Tom Spurgeon started it all with Greetings From the Land of Beatings: Five Superhero Fights I Like. Chris Mautner at Robot 6 followed up with Six Great Non-Superhero Fights. So naturally, like the homer I am, I asked myself: “Where are the greatest webcomic fights?”
The answer, of course, is that webcomics are well known for snarking on video games and spurring internet memes, but perhaps not so well known for action sequences. But there are some pretty goods ones. Leave it up to me to provide an answer to a question no one was asking in the most trivial way possible.
5.) Mr. Blank vs. Mr. Black, Sam & Fuzzy
The rivalry between the costumed Mr. Black and Mr. Blank plays throughout the entire “Noosehead” story. We learn about their previous friendship and how their life decisions caused them to take opposite sides in the conflict over who gets leadership of the Ninja Mafia. It even sucks in the main characters, who have to decide whose side they’re on. So when they come to blows, it only makes sense that it ends up being a battle royale with everyone in the cast, including Gertrude the ninja girl and the perpetually fearful Sam.
4.) Dr. McNinja vs. a horde of ninjas, The Adventures of Dr. McNinja
One of the earliest of the Dr. McNinja fights, and one of the best comes from “D.A.R.E. To Resist Ninja Drugs and Ninja Violence.” Dr. McNinja is off to rescue his father and his young ward, Gordito, and he has to hack his way through a horde of ninjas. On the way, you get the usual silly touches like chainsaw nunchucks and butt punches. I mean, this is Dr. McNinja, after all. But it’s still an incredibly solid action sequence from beginning to end.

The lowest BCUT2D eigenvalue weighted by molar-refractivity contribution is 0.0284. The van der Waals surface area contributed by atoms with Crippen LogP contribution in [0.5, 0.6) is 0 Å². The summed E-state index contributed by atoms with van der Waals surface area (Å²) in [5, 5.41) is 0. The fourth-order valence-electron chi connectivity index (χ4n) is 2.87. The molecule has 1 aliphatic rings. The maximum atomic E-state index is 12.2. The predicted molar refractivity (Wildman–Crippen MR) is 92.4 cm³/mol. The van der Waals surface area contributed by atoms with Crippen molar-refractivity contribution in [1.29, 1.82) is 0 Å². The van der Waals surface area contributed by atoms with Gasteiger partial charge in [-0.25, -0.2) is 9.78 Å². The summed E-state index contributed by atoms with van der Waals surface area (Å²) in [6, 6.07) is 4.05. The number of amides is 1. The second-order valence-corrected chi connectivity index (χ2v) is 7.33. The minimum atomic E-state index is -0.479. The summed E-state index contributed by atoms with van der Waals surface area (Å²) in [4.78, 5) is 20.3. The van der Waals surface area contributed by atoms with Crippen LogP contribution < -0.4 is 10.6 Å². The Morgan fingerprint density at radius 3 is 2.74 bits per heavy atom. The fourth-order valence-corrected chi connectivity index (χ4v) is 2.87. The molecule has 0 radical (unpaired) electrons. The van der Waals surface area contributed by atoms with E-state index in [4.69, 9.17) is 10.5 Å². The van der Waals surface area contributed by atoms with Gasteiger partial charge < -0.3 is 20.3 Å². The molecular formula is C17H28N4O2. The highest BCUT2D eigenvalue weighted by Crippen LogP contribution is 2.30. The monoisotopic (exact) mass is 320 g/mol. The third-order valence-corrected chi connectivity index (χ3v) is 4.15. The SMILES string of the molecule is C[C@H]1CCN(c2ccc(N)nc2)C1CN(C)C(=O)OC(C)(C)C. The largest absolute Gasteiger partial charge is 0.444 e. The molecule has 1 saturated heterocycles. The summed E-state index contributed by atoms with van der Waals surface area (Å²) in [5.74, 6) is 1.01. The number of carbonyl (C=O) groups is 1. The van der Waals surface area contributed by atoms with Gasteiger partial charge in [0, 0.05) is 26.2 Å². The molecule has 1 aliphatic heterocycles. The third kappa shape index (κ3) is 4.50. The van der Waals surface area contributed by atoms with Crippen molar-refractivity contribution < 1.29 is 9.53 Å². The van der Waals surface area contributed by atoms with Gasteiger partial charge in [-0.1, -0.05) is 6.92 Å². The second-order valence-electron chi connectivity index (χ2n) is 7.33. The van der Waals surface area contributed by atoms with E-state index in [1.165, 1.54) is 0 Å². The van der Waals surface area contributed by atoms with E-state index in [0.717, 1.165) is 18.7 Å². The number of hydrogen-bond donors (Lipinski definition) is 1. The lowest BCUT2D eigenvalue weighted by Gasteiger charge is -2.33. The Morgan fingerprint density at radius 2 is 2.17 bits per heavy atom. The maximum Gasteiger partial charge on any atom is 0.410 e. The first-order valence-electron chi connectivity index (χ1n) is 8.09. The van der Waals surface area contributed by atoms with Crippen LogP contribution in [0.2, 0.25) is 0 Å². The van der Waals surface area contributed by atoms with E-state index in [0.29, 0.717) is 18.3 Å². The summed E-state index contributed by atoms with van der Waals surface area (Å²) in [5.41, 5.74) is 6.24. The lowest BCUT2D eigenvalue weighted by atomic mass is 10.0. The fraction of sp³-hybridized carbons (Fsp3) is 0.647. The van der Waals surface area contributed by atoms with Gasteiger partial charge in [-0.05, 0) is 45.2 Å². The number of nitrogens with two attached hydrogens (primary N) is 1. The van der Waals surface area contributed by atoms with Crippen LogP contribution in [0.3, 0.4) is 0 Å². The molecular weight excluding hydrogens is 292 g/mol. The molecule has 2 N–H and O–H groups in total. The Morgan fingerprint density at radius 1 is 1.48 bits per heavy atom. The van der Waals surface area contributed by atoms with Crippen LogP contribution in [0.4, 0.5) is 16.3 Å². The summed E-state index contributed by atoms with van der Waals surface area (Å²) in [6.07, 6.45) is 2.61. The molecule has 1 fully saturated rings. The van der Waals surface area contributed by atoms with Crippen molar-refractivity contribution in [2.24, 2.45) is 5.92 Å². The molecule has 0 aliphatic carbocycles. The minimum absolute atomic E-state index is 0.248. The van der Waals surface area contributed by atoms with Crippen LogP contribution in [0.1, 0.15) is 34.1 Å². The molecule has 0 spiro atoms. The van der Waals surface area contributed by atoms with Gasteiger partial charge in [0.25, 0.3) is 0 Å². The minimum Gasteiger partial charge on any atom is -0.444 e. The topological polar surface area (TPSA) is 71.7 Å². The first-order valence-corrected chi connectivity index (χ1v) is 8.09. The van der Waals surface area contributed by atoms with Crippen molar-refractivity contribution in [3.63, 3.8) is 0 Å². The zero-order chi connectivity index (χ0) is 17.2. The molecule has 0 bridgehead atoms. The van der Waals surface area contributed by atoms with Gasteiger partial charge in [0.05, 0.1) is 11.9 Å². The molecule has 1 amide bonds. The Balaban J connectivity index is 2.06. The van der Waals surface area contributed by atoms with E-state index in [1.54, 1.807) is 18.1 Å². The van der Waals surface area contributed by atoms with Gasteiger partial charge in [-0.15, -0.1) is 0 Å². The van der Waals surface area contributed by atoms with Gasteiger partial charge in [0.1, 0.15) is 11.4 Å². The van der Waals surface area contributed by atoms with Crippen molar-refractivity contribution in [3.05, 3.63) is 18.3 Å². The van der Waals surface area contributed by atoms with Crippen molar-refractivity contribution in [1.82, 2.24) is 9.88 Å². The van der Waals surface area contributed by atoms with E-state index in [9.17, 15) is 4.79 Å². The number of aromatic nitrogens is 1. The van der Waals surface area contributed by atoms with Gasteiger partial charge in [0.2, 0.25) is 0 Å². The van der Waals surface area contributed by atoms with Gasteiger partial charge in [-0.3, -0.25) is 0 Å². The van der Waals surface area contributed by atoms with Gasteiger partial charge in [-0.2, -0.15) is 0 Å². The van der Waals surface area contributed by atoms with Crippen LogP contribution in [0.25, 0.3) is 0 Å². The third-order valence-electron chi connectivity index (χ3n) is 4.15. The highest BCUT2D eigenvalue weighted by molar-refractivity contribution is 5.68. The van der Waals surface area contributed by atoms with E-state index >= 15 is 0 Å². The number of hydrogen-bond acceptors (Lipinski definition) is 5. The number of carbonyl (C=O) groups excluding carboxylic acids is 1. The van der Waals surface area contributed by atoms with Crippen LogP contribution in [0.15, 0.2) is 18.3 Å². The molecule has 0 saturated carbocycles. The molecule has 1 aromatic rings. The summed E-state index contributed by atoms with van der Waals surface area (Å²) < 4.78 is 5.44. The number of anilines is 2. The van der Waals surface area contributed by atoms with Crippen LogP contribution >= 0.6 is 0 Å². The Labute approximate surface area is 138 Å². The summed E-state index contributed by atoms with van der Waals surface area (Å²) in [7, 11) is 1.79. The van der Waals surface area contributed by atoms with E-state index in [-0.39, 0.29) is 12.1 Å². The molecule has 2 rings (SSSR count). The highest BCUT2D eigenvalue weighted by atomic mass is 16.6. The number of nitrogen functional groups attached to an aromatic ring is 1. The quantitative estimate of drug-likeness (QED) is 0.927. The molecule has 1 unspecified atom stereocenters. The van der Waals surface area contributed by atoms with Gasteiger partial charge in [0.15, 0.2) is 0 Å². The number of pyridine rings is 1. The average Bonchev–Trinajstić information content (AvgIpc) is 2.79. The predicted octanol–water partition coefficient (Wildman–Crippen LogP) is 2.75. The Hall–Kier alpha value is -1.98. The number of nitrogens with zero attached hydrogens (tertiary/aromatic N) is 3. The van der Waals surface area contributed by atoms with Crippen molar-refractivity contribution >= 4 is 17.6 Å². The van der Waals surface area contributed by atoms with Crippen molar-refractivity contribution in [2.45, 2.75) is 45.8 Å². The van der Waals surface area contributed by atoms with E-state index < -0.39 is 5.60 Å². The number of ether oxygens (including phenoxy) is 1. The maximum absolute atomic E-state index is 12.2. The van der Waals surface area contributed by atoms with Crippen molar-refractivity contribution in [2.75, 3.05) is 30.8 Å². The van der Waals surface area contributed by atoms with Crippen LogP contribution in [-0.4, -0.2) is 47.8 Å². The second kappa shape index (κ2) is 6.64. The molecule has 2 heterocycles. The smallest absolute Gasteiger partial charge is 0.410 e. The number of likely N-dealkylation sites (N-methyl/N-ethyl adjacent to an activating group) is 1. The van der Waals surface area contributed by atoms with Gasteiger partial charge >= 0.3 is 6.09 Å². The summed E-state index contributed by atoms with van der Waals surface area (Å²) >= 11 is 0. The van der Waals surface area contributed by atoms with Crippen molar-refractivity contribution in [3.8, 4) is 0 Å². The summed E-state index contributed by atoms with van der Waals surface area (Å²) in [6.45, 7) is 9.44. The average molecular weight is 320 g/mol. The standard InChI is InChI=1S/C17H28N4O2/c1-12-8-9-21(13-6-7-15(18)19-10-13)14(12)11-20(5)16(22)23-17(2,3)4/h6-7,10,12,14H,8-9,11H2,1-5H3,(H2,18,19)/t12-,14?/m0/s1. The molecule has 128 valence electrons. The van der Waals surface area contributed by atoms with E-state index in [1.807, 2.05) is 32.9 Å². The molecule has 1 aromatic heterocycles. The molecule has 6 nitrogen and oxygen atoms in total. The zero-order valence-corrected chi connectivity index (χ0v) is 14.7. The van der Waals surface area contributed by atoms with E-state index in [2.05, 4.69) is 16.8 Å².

NOTE: A commenter has pointed out that MS Paint Adventures isn’t actually done in MS Paint. This manages to invalidate about 5 or 6 paragraphs in this review. So please treat these paragraphs as the ravings of a lunatic. Thank you.
MSPaint has been around since Windows 1.0. when it was called PC Paintbrush. It’s a piece of software that has since been bundled into every version of the Windows OS. Thus, it’s the only graphics painting program that everyone has. It’s simple to use with a few features. Airbrush, paintbrush, line, curve, and ellipse are all you have. Colors are limited to 48 selections.
In other words, it’s very very limited. It’s probably something you don’t want to use if you’re creating a webcomic. When you think MS Paint, you think of, oh, Pokey the Penguin. The joke, more often then not, is the awfulness of the graphics. If you want to actually create art, you’re probably better off using a more versatile software.
Or so you’d think. I’ve seen some surprising attempts at art online. Wikipedia, in fact, boasts a few nicely rendered examples. The result is quite impressive since most computer users are already familiar with the effort it takes just to draw a simple stick figure.
Pushing the envelope is Andrew Hussie, who must have a Master’s Degree in Maximizing Bundled Microsoft Programs for Humor Projects. Hussie is co-creator of a series of Star Trek: TNG and ALF edits, and he redefined the art of making deliberately terrible webcomics with Sweet Bro & Hella Jeff. He’s best known, though, for his efforts on a little thing called MS Paint Adventures.
His latest MS Paint Adventures project, Homestuck, is one of the most visually impressive uses of MS Paint I’ve ever seen. However, I decided to check out his first completed work in MS Paint (and the one that really put MS Paint Adventures on the map), the adventure game parody known as Problem Sleuth. It’s an absolute monster, clocking in at over 1700 pages. And yet it’s the easier than Homestruck to get into.